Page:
To see a glimpse of the movies, check out the trailer posted on Nahwa Al Muwatiniya Youtube Page.
The current parliament extended its four-year stay for the first time in May 2013. And like a year before, various parties are supporting the move this time around under the pretext of security conditions.
The end of the parliamentary term comes amidst a period of turmoil in Lebanon. The country has lacked a president since May 25 after parliament failed to elect a new head of state and top officials could not reach political consensus. A general strike by syndicates demanding to approve a new enhanced wage scale for civil servants has threatened to paralyze the entire country. Lebanon has experience instability on both Syrian and Israeli borders after soldiers were kidnapped by members of Islamic militant organization ISIS.
The recent merger between French telcos SFR and Numericable is but another example of the broader trend that dominates today’s telecommunications market: operators are seeking to integrate their products in order to respond to their business clients’ growing desire for streamlined communications solutions. This merger also threatens the dominance of Orange, which – until now- has enjoyed a privileged position among corporate and business clients.
The merger is a major operation which is poised to radically transform the corporate telecommunications market. Each of the 2 companies already has a significant individual market presence and there have been no comparable upheavals since 2005, when Cegetel and Neuf Telecom merged to form Neuf Cegetel (which then became a subsidiary of SFR). Since 2010, many players have been ‘merged out’ of the telco market (the Club Internet, AOL, Telecom Italia and Cegetel brands, for example, have all been retired). This has been the market's way of responding to operators’ growing desire to at once be present in both the fixed-line and the mobile markets. The merger between SFR and Numericable falls neatly in line with this trend – it would appear that the companies are trying to merge in order to meet consumer expectations concerning price and simplicity.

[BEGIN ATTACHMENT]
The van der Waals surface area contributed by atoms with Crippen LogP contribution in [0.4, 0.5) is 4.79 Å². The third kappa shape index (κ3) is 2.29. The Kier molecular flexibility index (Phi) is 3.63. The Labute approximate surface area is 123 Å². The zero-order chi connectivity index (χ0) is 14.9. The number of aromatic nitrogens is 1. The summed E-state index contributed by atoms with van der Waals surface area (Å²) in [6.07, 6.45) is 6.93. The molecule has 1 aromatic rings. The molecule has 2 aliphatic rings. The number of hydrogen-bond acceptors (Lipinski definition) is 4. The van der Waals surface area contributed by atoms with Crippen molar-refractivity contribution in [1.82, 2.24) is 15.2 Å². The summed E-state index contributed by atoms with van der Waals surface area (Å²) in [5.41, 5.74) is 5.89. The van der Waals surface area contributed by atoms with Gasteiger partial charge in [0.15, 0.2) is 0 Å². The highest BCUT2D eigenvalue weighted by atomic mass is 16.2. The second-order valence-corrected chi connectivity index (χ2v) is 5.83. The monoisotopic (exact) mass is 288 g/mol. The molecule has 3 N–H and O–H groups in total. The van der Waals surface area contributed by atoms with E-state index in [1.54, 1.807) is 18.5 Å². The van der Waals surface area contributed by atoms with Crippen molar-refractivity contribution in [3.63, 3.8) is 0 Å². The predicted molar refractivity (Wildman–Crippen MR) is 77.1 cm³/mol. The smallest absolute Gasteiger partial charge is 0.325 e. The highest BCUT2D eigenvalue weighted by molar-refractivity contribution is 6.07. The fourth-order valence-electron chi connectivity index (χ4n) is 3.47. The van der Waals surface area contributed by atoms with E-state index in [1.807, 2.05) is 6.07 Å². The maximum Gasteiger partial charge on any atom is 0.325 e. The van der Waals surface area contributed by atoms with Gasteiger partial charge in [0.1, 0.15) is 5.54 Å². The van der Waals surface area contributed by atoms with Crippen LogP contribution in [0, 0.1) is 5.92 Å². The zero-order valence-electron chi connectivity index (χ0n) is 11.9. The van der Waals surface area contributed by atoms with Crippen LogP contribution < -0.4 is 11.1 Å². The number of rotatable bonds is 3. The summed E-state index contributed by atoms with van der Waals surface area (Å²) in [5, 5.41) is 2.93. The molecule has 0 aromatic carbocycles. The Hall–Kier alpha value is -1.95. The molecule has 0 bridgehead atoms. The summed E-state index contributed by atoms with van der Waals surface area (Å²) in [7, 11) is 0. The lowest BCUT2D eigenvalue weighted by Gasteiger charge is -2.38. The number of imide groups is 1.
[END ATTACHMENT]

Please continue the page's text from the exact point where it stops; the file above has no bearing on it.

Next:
This market pattern has also been driven by the fact that operators need to invest heavily in new infrastructure to maintain their quality of service. The SFR-Numericable merger, for example, will help both of the merging companies to meet their needs in this field. Lionnel Piar, Telecommunications vice-president at CGI Consulting stated :
Industriellement, ce qui est intéressant dans le rapprochement, c’est qu’on a d’un côté un SFR qui a plutôt des offres mobiles, et de l’autre un Numericable plus sur la partie câble. Avec ce rapprochement, on est plus dans la notion d’opérateur global qui va être capable de proposer l’ensemble des services à une entreprise.
From an industry perspective, the interesting thing about this merger is that, on the one hand, you have SFR which offers mainly mobile products; and, on the other hand, you have Numericable which is more about cable. With this merger, we are moving towards the notion of a unified operator which can single-handedly offer corporate clients a full suite of services.
And it is precisely this new notion that threatens the hegemonic dominance that Orange currently enjoys on the B-to-B market . Orange currently holds a 70% market share and, while SFR and Numericable currently hold 20% between them, the newly merged entity is hoping to attain 30%.